Two recent articles from the top of the car industry confirm my assumptions and positions on driverless cars, and the right way to call and manage them.
General Motors wants to (totally) remove the manual controls from its test cars in 2019
The reason? “Regulations say you need a steering wheel airbag, but what if there is no wheel? A passenger side airbag even on that side is OK, right?”
The CEO of Ford, instead, just asked for a major overhaul of major cities’ to make them “cope with the rise of driverless cars, taxi apps and booming urban populations, warning that city centres will grind to a halt otherwise”, and that “cities filled with cars had become a threat to civic life”:
“Parking lots overtook community centres. Fast food centres crushed the family diners and restaurants. Technology has been at the expense of our shared sense of belonging”. Therefore, said the CEO, “the city’s transportation grid [must] mutate around what the cars need.”
Are you appreciating the real meanings of such statement, that is who is making them? This is not your usual hippy, Amish-like, hardcore green warrior. It’s the top brass of a major corporation whose reason to exist is to sell as many cars as possible. Why? And why do its GM competitors make cars impossible to drive personally, that is void of almost the glamour that justified their purchases for decades?
CEOs are not stupid
In my humble opinion, both Ford and GM, together with all major carmakers around, have already realized, much better than their customers, that we have reached “peak car”. They must keep showing profits every quarter, undefinitely, while pollution, urban congestion and inequality are increasing, and likely to continue to so for a few more decades. Even if the pollution from car engines disappeared, and the increasing world population could keep buying cars at the same pace it did in the 20th century, there would simply would not be no space to use those cars as in the past. Why buy them, then?
The car CEOs have realized this. For the same reasons, and considering Uber, they have also realized that there is a lot of value in selling “personal mobility services”. Point is, those services, in order to be profitable, demand a deeply different kind of cars.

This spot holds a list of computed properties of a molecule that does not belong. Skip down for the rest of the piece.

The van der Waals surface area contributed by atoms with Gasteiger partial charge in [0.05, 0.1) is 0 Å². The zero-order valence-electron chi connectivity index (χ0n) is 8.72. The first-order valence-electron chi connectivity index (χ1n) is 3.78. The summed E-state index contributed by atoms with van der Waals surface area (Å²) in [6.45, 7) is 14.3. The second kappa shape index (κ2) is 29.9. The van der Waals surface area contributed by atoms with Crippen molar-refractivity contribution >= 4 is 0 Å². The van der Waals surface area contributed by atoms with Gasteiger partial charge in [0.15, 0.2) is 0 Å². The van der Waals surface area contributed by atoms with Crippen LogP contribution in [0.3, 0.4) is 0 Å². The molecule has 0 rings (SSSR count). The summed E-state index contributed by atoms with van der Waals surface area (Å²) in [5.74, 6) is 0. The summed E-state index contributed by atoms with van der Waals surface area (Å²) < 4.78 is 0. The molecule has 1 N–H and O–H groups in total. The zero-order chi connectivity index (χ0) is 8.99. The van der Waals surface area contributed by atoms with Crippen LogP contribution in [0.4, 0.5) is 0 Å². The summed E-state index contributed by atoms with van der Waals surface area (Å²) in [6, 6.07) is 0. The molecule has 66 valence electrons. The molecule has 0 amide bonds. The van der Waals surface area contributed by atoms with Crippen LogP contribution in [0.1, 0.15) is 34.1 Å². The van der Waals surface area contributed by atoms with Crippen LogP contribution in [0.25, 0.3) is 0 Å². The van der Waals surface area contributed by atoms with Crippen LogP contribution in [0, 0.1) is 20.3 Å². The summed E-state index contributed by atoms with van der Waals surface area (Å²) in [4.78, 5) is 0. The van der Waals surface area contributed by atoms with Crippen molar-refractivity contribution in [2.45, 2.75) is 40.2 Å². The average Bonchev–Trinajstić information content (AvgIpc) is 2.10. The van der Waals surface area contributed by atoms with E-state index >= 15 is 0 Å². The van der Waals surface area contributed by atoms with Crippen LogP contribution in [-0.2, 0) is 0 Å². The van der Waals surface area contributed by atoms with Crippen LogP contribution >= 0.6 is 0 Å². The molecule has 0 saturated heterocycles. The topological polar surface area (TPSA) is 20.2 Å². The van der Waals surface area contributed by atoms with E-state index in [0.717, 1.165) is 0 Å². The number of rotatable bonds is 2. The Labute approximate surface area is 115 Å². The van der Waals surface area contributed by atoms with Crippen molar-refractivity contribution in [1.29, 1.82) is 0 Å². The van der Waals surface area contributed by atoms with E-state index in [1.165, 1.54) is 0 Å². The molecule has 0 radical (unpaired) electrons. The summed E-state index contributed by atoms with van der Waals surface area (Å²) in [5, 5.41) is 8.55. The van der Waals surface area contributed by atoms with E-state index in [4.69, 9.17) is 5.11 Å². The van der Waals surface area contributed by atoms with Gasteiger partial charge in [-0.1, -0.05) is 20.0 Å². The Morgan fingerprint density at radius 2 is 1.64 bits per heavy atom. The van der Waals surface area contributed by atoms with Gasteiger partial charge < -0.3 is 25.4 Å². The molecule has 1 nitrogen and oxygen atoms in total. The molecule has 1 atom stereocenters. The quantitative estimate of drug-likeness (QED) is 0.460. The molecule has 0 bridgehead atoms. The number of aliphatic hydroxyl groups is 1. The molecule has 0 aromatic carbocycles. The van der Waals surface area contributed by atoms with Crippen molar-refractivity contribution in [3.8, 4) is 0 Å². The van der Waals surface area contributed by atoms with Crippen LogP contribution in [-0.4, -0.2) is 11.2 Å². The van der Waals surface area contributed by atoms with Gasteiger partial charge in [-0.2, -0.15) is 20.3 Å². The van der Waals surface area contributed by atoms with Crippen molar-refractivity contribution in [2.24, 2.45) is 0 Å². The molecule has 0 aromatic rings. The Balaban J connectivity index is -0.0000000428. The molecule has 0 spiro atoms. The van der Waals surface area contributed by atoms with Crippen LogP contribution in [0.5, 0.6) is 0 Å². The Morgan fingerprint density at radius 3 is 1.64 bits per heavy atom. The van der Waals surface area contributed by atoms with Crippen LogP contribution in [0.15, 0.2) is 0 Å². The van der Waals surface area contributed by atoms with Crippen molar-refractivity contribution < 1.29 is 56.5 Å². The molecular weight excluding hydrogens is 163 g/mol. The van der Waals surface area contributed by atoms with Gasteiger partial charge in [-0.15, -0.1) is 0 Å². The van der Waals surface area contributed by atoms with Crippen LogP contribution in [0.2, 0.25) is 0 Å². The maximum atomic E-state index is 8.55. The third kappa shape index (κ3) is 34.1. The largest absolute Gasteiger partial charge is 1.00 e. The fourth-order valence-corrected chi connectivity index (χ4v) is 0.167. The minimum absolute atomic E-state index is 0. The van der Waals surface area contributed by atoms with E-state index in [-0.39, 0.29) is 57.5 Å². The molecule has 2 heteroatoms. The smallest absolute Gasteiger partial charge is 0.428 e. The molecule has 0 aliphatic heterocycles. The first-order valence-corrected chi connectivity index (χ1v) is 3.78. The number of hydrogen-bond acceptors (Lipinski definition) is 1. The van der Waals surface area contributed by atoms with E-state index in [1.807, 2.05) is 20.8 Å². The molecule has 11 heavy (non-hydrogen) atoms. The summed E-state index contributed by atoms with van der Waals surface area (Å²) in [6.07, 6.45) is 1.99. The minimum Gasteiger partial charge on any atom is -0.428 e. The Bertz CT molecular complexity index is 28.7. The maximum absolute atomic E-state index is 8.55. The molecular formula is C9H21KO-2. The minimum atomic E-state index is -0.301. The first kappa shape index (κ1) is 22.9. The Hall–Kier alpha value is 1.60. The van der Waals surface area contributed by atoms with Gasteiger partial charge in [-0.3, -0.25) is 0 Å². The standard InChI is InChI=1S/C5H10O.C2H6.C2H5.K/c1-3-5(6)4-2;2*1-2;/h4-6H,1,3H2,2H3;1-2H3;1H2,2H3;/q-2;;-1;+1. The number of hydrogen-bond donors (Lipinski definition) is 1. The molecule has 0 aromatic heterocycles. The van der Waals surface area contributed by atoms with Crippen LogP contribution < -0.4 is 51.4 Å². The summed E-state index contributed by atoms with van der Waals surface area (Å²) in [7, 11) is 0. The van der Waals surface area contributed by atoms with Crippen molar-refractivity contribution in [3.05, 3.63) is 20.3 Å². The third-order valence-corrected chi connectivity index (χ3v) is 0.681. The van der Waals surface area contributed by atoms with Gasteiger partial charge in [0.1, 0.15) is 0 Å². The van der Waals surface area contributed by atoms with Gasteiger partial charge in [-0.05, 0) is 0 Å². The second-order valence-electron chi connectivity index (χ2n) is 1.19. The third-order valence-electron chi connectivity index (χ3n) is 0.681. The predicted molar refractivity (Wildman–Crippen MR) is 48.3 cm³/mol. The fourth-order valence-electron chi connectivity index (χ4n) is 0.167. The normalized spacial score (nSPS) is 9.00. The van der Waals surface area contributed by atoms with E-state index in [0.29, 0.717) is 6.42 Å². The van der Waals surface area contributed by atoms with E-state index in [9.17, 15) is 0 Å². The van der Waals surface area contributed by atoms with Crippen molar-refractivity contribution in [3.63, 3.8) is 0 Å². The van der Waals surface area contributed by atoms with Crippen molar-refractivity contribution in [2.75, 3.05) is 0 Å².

What the executives of General Motors said is quite simple: if a completely, immutably driverless car costs much less to produce, service and operate, and if having only such cars on the road greatly increases safety, why should we keep wasting money doing cars the old way? Cars, that is, that humans may drive creating unnecessary dangers for themselves and others? Cars that we, the car companies, could control and run directly, instead of leaving all that power and money to any individual, or any company like Uber?
Cars are useless without roads and cities to drive in
The Ford CEO simply completed the list of requirements from car makers to govermment. Leaving competitors, er I mean human drivers, without a steering wheel to control is not feasible, unless you don’t remove those sources of trouble also from around the cars too. In other words, the car industry is confirming that driverless cars aren’t sustainable, economically and safety-wise, unless such cars are the only ones in the streets, and unless those streets are (re)made to separate cars from pedestrians and everything else. Which is the same point I made a while ago about the real name, and value, of driverless cars.
I agree with those executives, about the cost and safety issues: the more a car is really driverless, and operating in driverless cars environment, the better it is.
The only difference between the car industry positions and mine is about who should control the whole picture, and the starting point. The Ford CEO said that “The city’s transportation grid [must] mutate around what the cars need” he said.” I say the opposite, that is: “cars must mutate around what cities need to become, or return, really livable. This means cars must become driverless and shared**. Again, see my post about on-demand micro trains for details.